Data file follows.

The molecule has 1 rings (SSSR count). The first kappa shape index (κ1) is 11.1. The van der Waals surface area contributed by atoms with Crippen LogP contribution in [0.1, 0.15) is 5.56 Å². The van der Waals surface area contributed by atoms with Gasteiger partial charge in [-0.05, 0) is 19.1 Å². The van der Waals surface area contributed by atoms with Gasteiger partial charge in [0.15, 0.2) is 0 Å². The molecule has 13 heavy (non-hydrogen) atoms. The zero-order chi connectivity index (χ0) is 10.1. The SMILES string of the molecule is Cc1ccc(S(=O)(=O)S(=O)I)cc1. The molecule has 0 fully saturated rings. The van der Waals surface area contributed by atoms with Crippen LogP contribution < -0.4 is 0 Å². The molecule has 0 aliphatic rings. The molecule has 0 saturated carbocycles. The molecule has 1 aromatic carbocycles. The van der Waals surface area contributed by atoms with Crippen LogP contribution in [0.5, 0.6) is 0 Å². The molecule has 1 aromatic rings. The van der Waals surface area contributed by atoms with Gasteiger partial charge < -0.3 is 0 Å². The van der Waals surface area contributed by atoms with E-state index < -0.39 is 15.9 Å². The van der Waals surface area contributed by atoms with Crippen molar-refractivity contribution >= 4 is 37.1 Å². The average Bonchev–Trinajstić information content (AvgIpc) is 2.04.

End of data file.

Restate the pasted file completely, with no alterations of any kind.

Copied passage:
The molecule has 1 rings (SSSR count). The first kappa shape index (κ1) is 11.1. The van der Waals surface area contributed by atoms with Crippen LogP contribution in [0.1, 0.15) is 5.56 Å². The van der Waals surface area contributed by atoms with Gasteiger partial charge in [-0.05, 0) is 19.1 Å². The van der Waals surface area contributed by atoms with Gasteiger partial charge in [0.15, 0.2) is 0 Å². The molecule has 13 heavy (non-hydrogen) atoms. The zero-order chi connectivity index (χ0) is 10.1. The SMILES string of the molecule is Cc1ccc(S(=O)(=O)S(=O)I)cc1. The molecule has 0 fully saturated rings. The van der Waals surface area contributed by atoms with Crippen LogP contribution < -0.4 is 0 Å². The molecule has 0 aliphatic rings. The molecule has 0 saturated carbocycles. The molecule has 1 aromatic carbocycles. The van der Waals surface area contributed by atoms with Crippen LogP contribution in [0.5, 0.6) is 0 Å². The molecule has 1 aromatic rings. The van der Waals surface area contributed by atoms with Gasteiger partial charge < -0.3 is 0 Å². The van der Waals surface area contributed by atoms with E-state index < -0.39 is 15.9 Å². The van der Waals surface area contributed by atoms with Crippen molar-refractivity contribution >= 4 is 37.1 Å². The average Bonchev–Trinajstić information content (AvgIpc) is 2.04.